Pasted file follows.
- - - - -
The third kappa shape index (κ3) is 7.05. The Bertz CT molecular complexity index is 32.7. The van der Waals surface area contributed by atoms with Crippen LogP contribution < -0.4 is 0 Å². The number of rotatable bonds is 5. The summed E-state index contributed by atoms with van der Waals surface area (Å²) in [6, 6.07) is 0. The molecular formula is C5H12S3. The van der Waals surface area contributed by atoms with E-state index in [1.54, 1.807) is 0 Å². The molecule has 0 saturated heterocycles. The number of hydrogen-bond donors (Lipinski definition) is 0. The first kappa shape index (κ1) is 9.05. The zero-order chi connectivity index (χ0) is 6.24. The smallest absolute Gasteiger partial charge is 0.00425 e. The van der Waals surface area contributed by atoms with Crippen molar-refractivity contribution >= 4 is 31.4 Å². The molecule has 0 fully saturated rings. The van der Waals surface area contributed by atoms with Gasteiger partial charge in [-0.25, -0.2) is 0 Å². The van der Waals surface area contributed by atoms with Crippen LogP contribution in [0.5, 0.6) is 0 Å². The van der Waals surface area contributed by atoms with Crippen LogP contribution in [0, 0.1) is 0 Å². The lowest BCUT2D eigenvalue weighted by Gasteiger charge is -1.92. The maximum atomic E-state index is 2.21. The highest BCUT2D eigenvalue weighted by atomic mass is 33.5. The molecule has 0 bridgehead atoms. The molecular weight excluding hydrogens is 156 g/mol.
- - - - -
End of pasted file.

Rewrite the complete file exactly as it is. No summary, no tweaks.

The third kappa shape index (κ3) is 7.05. The Bertz CT molecular complexity index is 32.7. The van der Waals surface area contributed by atoms with Crippen LogP contribution < -0.4 is 0 Å². The number of rotatable bonds is 5. The summed E-state index contributed by atoms with van der Waals surface area (Å²) in [6, 6.07) is 0. The molecular formula is C5H12S3. The van der Waals surface area contributed by atoms with E-state index in [1.54, 1.807) is 0 Å². The molecule has 0 saturated heterocycles. The number of hydrogen-bond donors (Lipinski definition) is 0. The first kappa shape index (κ1) is 9.05. The zero-order chi connectivity index (χ0) is 6.24. The smallest absolute Gasteiger partial charge is 0.00425 e. The van der Waals surface area contributed by atoms with Crippen molar-refractivity contribution >= 4 is 31.4 Å². The molecule has 0 fully saturated rings. The van der Waals surface area contributed by atoms with Gasteiger partial charge in [-0.25, -0.2) is 0 Å². The van der Waals surface area contributed by atoms with Crippen LogP contribution in [0.5, 0.6) is 0 Å². The van der Waals surface area contributed by atoms with Crippen LogP contribution in [0, 0.1) is 0 Å². The lowest BCUT2D eigenvalue weighted by Gasteiger charge is -1.92. The maximum atomic E-state index is 2.21. The highest BCUT2D eigenvalue weighted by atomic mass is 33.5. The molecule has 0 bridgehead atoms. The molecular weight excluding hydrogens is 156 g/mol.